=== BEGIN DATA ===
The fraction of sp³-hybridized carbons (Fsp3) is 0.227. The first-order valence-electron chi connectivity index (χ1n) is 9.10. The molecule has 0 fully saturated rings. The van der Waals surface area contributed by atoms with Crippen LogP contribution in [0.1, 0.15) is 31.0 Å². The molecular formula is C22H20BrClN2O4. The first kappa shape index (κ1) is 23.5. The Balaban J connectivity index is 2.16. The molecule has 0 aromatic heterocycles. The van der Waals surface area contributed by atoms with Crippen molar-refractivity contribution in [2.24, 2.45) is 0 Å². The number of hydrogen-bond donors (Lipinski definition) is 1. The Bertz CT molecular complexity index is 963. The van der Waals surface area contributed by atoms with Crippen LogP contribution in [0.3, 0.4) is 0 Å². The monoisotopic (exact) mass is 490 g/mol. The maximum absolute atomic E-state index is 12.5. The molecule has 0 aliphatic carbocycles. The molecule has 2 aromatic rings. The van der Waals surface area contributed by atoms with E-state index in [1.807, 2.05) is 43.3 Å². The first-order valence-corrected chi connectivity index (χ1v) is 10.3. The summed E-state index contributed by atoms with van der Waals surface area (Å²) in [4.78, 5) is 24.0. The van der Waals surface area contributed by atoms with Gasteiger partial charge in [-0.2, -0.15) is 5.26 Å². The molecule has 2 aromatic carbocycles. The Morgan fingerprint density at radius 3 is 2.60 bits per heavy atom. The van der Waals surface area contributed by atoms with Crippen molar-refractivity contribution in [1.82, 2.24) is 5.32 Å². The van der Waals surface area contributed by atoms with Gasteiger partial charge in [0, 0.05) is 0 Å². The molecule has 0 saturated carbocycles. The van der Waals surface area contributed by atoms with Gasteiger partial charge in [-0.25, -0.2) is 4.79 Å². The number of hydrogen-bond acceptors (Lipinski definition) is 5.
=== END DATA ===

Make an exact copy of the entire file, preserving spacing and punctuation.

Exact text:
The fraction of sp³-hybridized carbons (Fsp3) is 0.227. The first-order valence-electron chi connectivity index (χ1n) is 9.10. The molecule has 0 fully saturated rings. The van der Waals surface area contributed by atoms with Crippen LogP contribution in [0.1, 0.15) is 31.0 Å². The molecular formula is C22H20BrClN2O4. The first kappa shape index (κ1) is 23.5. The Balaban J connectivity index is 2.16. The molecule has 0 aromatic heterocycles. The van der Waals surface area contributed by atoms with Crippen molar-refractivity contribution in [2.24, 2.45) is 0 Å². The number of hydrogen-bond donors (Lipinski definition) is 1. The Bertz CT molecular complexity index is 963. The van der Waals surface area contributed by atoms with Crippen LogP contribution in [0.3, 0.4) is 0 Å². The monoisotopic (exact) mass is 490 g/mol. The maximum absolute atomic E-state index is 12.5. The molecule has 0 aliphatic carbocycles. The molecule has 2 aromatic rings. The van der Waals surface area contributed by atoms with E-state index in [1.807, 2.05) is 43.3 Å². The first-order valence-corrected chi connectivity index (χ1v) is 10.3. The summed E-state index contributed by atoms with van der Waals surface area (Å²) in [4.78, 5) is 24.0. The van der Waals surface area contributed by atoms with Gasteiger partial charge in [-0.2, -0.15) is 5.26 Å². The molecule has 2 aromatic carbocycles. The Morgan fingerprint density at radius 3 is 2.60 bits per heavy atom. The van der Waals surface area contributed by atoms with Crippen molar-refractivity contribution in [1.82, 2.24) is 5.32 Å². The van der Waals surface area contributed by atoms with Gasteiger partial charge in [0, 0.05) is 0 Å². The molecule has 0 saturated carbocycles. The van der Waals surface area contributed by atoms with Gasteiger partial charge in [-0.25, -0.2) is 4.79 Å². The number of hydrogen-bond acceptors (Lipinski definition) is 5.